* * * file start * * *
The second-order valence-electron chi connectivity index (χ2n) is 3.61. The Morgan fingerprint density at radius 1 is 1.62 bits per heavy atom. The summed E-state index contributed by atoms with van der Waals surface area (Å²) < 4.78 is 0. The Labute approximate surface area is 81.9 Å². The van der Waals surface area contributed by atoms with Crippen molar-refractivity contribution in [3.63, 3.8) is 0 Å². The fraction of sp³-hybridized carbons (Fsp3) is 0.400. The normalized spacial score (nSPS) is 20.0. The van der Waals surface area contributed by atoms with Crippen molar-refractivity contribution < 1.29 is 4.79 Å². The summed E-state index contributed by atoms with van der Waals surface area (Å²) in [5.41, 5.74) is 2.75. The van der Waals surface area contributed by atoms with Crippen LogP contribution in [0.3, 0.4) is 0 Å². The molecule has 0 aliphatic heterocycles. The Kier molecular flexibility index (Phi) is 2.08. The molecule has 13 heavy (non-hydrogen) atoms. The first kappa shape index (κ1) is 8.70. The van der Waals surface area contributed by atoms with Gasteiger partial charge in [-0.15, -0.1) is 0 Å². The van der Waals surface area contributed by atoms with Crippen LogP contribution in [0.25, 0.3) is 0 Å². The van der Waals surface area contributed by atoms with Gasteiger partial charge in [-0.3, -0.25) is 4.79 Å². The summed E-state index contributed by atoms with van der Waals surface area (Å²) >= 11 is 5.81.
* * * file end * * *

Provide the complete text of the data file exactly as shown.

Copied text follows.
The second-order valence-electron chi connectivity index (χ2n) is 3.61. The Morgan fingerprint density at radius 1 is 1.62 bits per heavy atom. The summed E-state index contributed by atoms with van der Waals surface area (Å²) < 4.78 is 0. The Labute approximate surface area is 81.9 Å². The van der Waals surface area contributed by atoms with Crippen molar-refractivity contribution in [3.63, 3.8) is 0 Å². The fraction of sp³-hybridized carbons (Fsp3) is 0.400. The normalized spacial score (nSPS) is 20.0. The van der Waals surface area contributed by atoms with Crippen molar-refractivity contribution < 1.29 is 4.79 Å². The summed E-state index contributed by atoms with van der Waals surface area (Å²) in [5.41, 5.74) is 2.75. The van der Waals surface area contributed by atoms with Crippen LogP contribution in [0.3, 0.4) is 0 Å². The molecule has 0 aliphatic heterocycles. The Kier molecular flexibility index (Phi) is 2.08. The molecule has 13 heavy (non-hydrogen) atoms. The first kappa shape index (κ1) is 8.70. The van der Waals surface area contributed by atoms with Gasteiger partial charge in [-0.15, -0.1) is 0 Å². The van der Waals surface area contributed by atoms with Crippen LogP contribution in [0.25, 0.3) is 0 Å². The van der Waals surface area contributed by atoms with Gasteiger partial charge in [-0.3, -0.25) is 4.79 Å². The summed E-state index contributed by atoms with van der Waals surface area (Å²) >= 11 is 5.81.